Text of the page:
17th January 2015
Setting up SLURM on Multiple Machines
SLURM is a job-scheduler for Linux. It is most useful if you have a cluster of computers. But if you only have two or three computers it can be put to good use. SLURM is an acronym for Simple Linux Utility for Resource Management.
SLURM is used by Sunway TaihuLight with 10,649,600 computing cores, Tianhe-2 with 3,120,000 Intel Xeon E5 2.2 GHz cores (not CPUs) -- Tianhe-2 is in effect a combination of 16,000 computer nodes. These two chinese machines were the two most powerful supercomputers in the world up to November 2017; now overpowered by Oak Ridge National Laboratory's Summit and LLNL's Sierra. TaihuLight is located in Wuxi, Tianhe-2 is located in Guangzhou, China. Europe's fastest supercomputer Piz Daint uses SLURM, so does the fastest supercomputer in the middle-east, KAUST. SLURM is also used by Odyssey supercomputer at Harvard with 2,140 nodes equipped with AMD Opteron 6376 CPUs. Frankfurt's supercomputer with 862 compute nodes, each equipped with AMD Opteron 6172 processors, also uses SLURM. Munich's SuperMUC-NG uses SLURM, Barcelonas Supercomputer as well. Many other HPC sites as listed in Top500 use SLURM.
What is the catch of a job-scheduler? While a single operating system, like Linux, can manage jobs on a single machine, the SLURM job-scheduler can shuffle jobs around lots of machines, thereby even out the load on all of them.
Installing the software is pretty simple as it is part of Ubuntu, Debian, Arch Linux, and many other distros.
apt-get install munge apt-get install slurm-llnl
These packages also add the users
munge goes like this:
This command creates
/etc/munge/munge.key, which is readable by the user munge only. This file is copied to all machines to the same place, i.e.,
/etc/munge/munge.key. Once this cryptographic key is created for munge, one can start the munge daemon
munged and test whether it works:
klm@chieftec:~$ echo Hello, world | munge | unmunge STATUS: Success (0) ENCODE_HOST: chieftec (127.0.1.1) ENCODE_TIME: 2014-11-07 22:37:30 +0100 (1415396250) DECODE_TIME: 2014-11-07 22:37:30 +0100 (1415396250) TTL: 300 CIPHER: aes128 (4) MAC: sha1 (3) ZIP: none (0) UID: klm (1000) GID: klm (1000) LENGTH: 13 Hello, world
It is important to use one unique
/etc/munge/munge.key file on all machines, and not to use
create-munge-key on each machine.
munged daemon is started by
munged is up and running one configures SLURM by editing
ControlMachine=nuc AuthType=auth/munge CacheGroups=0 CryptoType=crypto/munge JobCheckpointDir=/var/lib/slurm-llnl/checkpoint MpiDefault=none ProctrackType=proctrack/pgid ReturnToService=2 SlurmctldPidFile=/var/run/slurm-llnl/slurmctld.pid SlurmctldPort=6817 SlurmdPidFile=/var/run/slurm-llnl/slurmd.pid SlurmdPort=6818 SlurmdSpoolDir=/var/lib/slurm-llnl/slurmd SlurmUser=slurm StateSaveLocation=/var/lib/slurm-llnl/slurmctld SwitchType=switch/none TaskPlugin=task/none InactiveLimit=0 KillWait=30 MinJobAge=300 SlurmctldTimeout=120 SlurmdTimeout=300 Waittime=0 FastSchedule=1 SchedulerType=sched/backfill SchedulerPort=7321 SelectType=select/linear AccountingStorageLoc=/var/log/slurm-llnl/slurm_jobacct.log AccountingStorageType=accounting_storage/filetxt AccountingStoreJobComment=YES ClusterName=cluster JobCompLoc=/var/log/slurm-llnl/slurm_jobcomp.log JobCompType=jobcomp/filetxt JobAcctGatherFrequency=30 JobAcctGatherType=jobacct_gather/none SlurmctldDebug=3 SlurmctldLogFile=/var/log/slurm-llnl/slurmctld.log SlurmdDebug=3 SlurmdLogFile=/var/log/slurm-llnl/slurmd.log NodeName=chieftec CPUs=8 State=UNKNOWN NodeName=nuc CPUs=4 State=UNKNOWN PartitionName=p1 Nodes=chieftec,nuc Default=YES MaxTime=INFINITE State=UP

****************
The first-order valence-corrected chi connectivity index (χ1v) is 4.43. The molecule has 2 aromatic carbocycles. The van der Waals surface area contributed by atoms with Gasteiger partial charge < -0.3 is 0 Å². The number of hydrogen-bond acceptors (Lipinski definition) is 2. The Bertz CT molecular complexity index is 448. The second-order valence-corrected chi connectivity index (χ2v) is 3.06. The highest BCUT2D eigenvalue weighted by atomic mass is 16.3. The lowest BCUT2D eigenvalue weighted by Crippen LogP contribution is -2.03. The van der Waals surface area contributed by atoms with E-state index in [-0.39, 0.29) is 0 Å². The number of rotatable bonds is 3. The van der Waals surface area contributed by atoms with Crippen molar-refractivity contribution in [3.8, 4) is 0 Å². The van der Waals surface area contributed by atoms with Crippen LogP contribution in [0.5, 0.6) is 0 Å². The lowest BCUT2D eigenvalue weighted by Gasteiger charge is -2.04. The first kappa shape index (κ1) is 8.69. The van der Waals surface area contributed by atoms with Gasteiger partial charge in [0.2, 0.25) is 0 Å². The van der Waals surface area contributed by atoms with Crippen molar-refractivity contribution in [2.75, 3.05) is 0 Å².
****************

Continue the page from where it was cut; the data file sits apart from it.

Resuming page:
Starting the SLURM daemons is
As a test run
Added 05-Apr-2017: Quote from Quick Start Administrator Guide:
1. Make sure the clocks, users and groups (UIDs and GIDs) are synchronized across the cluster. 2. Install MUNGE for authentication. Make sure that all nodes in your cluster have the same munge.key. Make sure the MUNGE daemon, munged is started before you start the Slurm daemons.
Added 09-Dec-2017: If you compile SLURM yourself beware of these compiler flags, or see the build script in the AUR. SLURM also runs on ARM. My personal cluster contains a mixture of Intel, AMD, and ARM CPUs. Make sure to use the same SLURM version on all nodes.
Added 22-Jun-2019: From Release Notes for SLURM 19.05. 32-bit builds have been deprecated. Use
--enable-deprecated to continue building on 32-bit systems. This is relevant, for example, for 32-bit ARM SLURM builds.
Added 10-Oct-2021: Referenced in Building a Home HPC Computer Cluster (Beowulf?!) Using Ubuntu 14.04, old PC's and Lots of Googling.
Added 16-Jun-2022: You need to create a file
/etc/slurm-llnl with below content:
### # Slurm cgroup support configuration file. ### CgroupAutomount=yes CgroupMountpoint=/sys/fs/cgroup ConstrainCores=yes ConstrainDevices=yes ConstrainKmemSpace=no #avoid known Kernel issues ConstrainRAMSpace=yes ConstrainSwapSpace=yes
Above file was copied from cgroup.conf. This is required if you have
configured in your